This month the U.S. General Mining Law celebrates its 150th anniversary. The law governs how hardrock minerals such as copper, gold, silver, lithium, cobalt, zinc, nickel, rare earths and other minerals are accessed and produced on federal lands. These minerals and others are essential to batteries, electric vehicles and other technologies that will help the U.S. advance its bold climate goals.
With mineral demands skyrocketing, some policymakers on Capitol Hill are introducing legislation that would add new duplicative regulations and punitive fees to U.S. minerals mining, endangering U.S. competitiveness and our future energy transition. The proposals from Congressman Grijalva (D-AZ) and Senator Heinrich (D-NM) are extensions of previously failed attempts to impinge on U.S. mining’s access to federal lands and to place new fees or royalties of up to 12.5 percent and eight percent on new and existing mining operations, respectively.
This legislation would obstruct President Biden’s stated goals to reestablish U.S. mineral supply chains and assert U.S. leadership in the clean energy future. The U.S. has become dangerously dependent on imported minerals from unstable regions of the world. In 2021, this list included materials from countries including China, Russia and the Democratic Republic of Congo.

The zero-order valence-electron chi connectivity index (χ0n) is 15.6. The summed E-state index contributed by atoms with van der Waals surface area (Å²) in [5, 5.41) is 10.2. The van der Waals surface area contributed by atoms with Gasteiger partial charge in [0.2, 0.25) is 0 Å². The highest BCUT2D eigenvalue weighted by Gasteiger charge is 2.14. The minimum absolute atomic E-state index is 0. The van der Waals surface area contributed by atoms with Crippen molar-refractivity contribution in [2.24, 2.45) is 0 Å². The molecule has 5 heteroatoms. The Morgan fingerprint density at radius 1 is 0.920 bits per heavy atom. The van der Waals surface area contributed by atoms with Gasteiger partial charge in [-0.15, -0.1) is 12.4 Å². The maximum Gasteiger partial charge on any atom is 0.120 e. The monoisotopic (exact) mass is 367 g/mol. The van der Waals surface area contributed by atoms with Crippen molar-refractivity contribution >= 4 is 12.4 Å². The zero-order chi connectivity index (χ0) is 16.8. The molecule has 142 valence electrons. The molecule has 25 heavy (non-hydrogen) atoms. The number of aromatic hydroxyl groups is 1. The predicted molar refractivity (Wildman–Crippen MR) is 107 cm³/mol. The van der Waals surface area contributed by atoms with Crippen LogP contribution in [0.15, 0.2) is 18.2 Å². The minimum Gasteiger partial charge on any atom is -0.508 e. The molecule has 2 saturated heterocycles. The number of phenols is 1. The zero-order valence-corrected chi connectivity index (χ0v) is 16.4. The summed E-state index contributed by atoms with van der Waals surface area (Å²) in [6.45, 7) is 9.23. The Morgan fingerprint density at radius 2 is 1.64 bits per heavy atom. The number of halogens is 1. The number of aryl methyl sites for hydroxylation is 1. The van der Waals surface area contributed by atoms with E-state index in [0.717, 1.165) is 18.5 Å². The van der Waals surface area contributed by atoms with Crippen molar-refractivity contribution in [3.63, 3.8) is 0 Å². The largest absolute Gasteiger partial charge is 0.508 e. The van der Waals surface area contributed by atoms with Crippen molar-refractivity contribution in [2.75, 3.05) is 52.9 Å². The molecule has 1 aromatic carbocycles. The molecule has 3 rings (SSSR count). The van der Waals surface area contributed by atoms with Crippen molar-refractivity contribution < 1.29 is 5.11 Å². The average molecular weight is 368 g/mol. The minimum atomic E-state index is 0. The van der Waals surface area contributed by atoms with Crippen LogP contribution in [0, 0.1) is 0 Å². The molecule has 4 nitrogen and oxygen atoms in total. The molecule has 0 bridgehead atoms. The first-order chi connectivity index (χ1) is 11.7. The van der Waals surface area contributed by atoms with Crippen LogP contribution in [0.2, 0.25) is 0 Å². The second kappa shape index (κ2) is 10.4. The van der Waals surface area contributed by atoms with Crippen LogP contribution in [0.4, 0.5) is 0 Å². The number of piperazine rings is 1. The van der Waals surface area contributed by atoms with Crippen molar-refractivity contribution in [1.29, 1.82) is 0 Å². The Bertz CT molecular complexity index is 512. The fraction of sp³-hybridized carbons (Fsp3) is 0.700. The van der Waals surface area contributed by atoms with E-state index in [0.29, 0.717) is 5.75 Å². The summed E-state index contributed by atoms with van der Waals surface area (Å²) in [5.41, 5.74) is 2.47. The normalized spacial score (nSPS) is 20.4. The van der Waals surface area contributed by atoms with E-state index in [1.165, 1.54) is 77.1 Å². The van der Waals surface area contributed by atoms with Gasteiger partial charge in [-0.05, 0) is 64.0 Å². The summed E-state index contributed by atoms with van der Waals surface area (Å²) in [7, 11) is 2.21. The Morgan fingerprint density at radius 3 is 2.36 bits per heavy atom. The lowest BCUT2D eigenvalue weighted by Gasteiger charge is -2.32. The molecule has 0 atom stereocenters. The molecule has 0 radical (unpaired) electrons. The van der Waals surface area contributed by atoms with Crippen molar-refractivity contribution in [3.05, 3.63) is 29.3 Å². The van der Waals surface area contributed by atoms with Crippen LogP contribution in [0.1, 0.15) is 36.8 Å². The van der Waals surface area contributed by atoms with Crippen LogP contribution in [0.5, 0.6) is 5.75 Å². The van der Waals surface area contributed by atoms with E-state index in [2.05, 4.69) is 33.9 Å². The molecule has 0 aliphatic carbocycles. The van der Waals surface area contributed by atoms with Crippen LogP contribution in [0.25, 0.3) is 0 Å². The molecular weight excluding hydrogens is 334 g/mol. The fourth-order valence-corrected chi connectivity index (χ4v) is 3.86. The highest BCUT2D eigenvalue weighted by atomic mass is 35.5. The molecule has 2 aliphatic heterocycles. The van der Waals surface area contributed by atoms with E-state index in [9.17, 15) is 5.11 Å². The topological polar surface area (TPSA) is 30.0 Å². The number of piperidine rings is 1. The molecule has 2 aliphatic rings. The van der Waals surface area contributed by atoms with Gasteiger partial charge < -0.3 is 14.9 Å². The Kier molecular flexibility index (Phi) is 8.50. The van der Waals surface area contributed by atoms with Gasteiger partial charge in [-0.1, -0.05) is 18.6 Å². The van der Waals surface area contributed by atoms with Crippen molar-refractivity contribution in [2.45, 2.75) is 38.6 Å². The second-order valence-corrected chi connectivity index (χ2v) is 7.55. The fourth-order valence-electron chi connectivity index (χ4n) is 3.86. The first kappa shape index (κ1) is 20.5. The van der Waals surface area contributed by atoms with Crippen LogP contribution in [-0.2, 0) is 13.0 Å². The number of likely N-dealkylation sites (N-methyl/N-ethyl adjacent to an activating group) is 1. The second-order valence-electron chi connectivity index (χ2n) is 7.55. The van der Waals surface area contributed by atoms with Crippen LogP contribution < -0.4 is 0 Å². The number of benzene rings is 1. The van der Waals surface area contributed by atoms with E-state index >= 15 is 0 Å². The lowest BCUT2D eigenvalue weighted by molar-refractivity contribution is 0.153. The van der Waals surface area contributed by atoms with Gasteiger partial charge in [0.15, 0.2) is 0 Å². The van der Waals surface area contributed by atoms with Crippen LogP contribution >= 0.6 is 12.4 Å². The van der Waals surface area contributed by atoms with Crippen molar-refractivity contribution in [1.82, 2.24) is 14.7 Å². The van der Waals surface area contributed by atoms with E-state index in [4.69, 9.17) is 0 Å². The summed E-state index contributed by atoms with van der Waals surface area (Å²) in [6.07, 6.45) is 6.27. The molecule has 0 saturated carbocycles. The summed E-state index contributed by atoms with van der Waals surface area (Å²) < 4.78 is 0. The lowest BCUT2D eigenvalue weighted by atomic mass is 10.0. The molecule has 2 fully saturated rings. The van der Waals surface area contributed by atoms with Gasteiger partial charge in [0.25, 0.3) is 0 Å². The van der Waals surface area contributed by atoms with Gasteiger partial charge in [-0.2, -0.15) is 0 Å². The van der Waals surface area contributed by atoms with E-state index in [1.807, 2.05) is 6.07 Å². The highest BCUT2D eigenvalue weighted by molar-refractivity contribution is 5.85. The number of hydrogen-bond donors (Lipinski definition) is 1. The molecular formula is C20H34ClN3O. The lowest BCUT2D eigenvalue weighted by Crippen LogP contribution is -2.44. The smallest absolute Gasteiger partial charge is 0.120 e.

Instead of impeding domestic production, policymakers should take steps to make U.S. minerals mining more competitive, increasing the domestic production that already occurs under world class environmental and labor standards. Despite claims to the contrary, the General Mining Law is complemented by exhaustive federal and state environmental, ecological, reclamation and financial assurance laws and regulations to ensure that operations fully protect public health and safety, the environment, and wildlife.
As we commemorate the 150th anniversary of the general mining law we should remember how the law has served the nation’s economic and national security interests, providing the necessary minerals and metals for our growing economy. Policymakers should build on its success, enabling future generations to benefit from our abundance of mineral resources.
Through bipartisan efforts, our country can regain control of our economic, national and energy security without jeopardizing the mining foundation of our country. Read our latest blog to learn how.